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The No-Cry Sleep Solution: Gentle Ways to Help Your Baby Sleep Through the Night Paperback – April 18, 2002
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"Atlong last, a book I can hand to weary parents with confidence that they canlearn to help their baby sleep - without crying it out."
-William Sears MD, author of The Baby Book
"Elizabeth'sbook speaks to the uniqueness of each family in a loving and knowledgeableway."
-James J. McKenna, Ph.D., Director, Mother BabyBehavioral Sleep Center, University of Notre Dame
"Finally!A book on sleep that isn't cruel for the baby and yet validates Mom's need forsleep. Elizabeth Pantley has put together the perfect plan which any parent cantailor-make for his or her family."
-MaribethDoerr, Creator and editor-in-chief StorkNet
"Abook that deals sensitively with the issue: how to get babies to sleep withoutletting them cry it out."
-Tricia Jalbert & Macall Gordon, Attachment Parenting International
"Whether baby sleeps in a crib or the familybed, The No-Cry Sleep Solution is full of supportive, encouraging and sensibleideas that respect the needs of both the baby and the parents."
-JudyArnall, Founder of the Whole Family Attachment Parenting Association
"Elizabeth Pantley's book offers a marvelousbalance between acknowledging the meaningfulness of infant crying and that ofparents' exhaustion. Parents will find confirmation of their suspicion that thecrying of babies should not be ignored, and affirmation of their own power tohelp."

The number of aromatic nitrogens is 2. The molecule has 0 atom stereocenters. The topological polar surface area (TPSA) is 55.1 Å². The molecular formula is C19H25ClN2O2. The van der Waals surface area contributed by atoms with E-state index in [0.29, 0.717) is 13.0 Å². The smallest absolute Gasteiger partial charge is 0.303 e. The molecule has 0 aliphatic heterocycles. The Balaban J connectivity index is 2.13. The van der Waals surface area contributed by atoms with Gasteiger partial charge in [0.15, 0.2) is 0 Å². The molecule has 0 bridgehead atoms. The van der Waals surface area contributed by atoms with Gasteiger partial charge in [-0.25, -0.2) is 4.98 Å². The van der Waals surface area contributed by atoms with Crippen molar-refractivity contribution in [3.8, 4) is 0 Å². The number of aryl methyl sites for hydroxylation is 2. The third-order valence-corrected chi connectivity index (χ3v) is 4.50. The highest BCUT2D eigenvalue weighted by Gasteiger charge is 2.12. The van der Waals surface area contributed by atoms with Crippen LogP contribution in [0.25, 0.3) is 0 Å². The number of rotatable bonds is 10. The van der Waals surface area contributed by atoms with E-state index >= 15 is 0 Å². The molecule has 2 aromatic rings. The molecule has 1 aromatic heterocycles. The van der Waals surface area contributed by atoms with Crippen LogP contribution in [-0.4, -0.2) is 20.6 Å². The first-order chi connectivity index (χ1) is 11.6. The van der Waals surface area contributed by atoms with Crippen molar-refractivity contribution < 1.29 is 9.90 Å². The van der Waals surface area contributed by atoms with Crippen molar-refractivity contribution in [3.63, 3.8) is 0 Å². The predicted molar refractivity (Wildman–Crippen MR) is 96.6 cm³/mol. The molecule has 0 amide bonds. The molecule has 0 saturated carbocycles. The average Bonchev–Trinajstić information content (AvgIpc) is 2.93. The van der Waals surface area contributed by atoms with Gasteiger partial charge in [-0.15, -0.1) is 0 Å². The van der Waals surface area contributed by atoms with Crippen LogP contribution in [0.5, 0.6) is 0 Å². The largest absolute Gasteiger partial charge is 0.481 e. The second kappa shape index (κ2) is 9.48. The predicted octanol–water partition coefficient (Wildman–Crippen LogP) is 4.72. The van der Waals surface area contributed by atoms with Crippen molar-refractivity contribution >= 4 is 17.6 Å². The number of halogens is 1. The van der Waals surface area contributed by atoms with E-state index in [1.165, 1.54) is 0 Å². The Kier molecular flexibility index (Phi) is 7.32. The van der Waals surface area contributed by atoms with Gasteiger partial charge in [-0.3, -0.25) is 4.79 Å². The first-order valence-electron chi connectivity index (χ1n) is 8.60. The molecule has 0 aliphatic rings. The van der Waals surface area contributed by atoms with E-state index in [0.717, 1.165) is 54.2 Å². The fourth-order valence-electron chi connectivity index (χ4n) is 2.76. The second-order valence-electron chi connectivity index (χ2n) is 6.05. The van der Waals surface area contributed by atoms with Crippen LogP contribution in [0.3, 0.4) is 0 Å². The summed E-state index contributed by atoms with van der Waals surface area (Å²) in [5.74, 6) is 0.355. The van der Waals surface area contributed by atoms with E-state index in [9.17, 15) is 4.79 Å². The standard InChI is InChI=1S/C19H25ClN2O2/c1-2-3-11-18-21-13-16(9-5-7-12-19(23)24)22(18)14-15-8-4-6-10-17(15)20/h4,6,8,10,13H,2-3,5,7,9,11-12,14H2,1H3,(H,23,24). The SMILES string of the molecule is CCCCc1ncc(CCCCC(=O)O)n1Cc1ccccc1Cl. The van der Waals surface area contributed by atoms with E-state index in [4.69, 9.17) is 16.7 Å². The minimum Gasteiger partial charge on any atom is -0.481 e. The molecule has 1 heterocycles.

-MichaelTrout, Director of TheInfant-Parent Institute, Inc.
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Top Customer Reviews
Ferber: Advocates crying to sleep with parent soothing on a time schedule. Put your baby in the crib. Come back to pat and say soothing words at 5 minutes, 10 minutes, 15 minutes, etc. Increase the times every night. Hopefully your baby will stop crying and go to sleep. Lots of scientific discussion about sleep.
Weissbluth: Advocates crying to sleep without parent soothing. Open-ended time - no limit. You are "leaving him alone to forget the expectation to be picked up." Has a section on children over 7 years old.
Mindell: Advocates crying to sleep with parent soothing, on a schedule similar to Ferber but with more frequent checks on the baby.
Pantley: Advocates using gentle techniques to avoid crying. Focus on understanding why baby is waking and fixing problems with routines, new associations, and gradual changes in patterns. Supportive of breastfeeding and co-sleeping as well as crib sleeping and bottle feeding.
There is really a couple of key concepts here - how to reduce the length of nighttime feedings, and how to reduce the frequency. We, like most parents, nursed (I say we, I obviously mean my wife) our baby when he woke up crying, and he nursed back to sleep.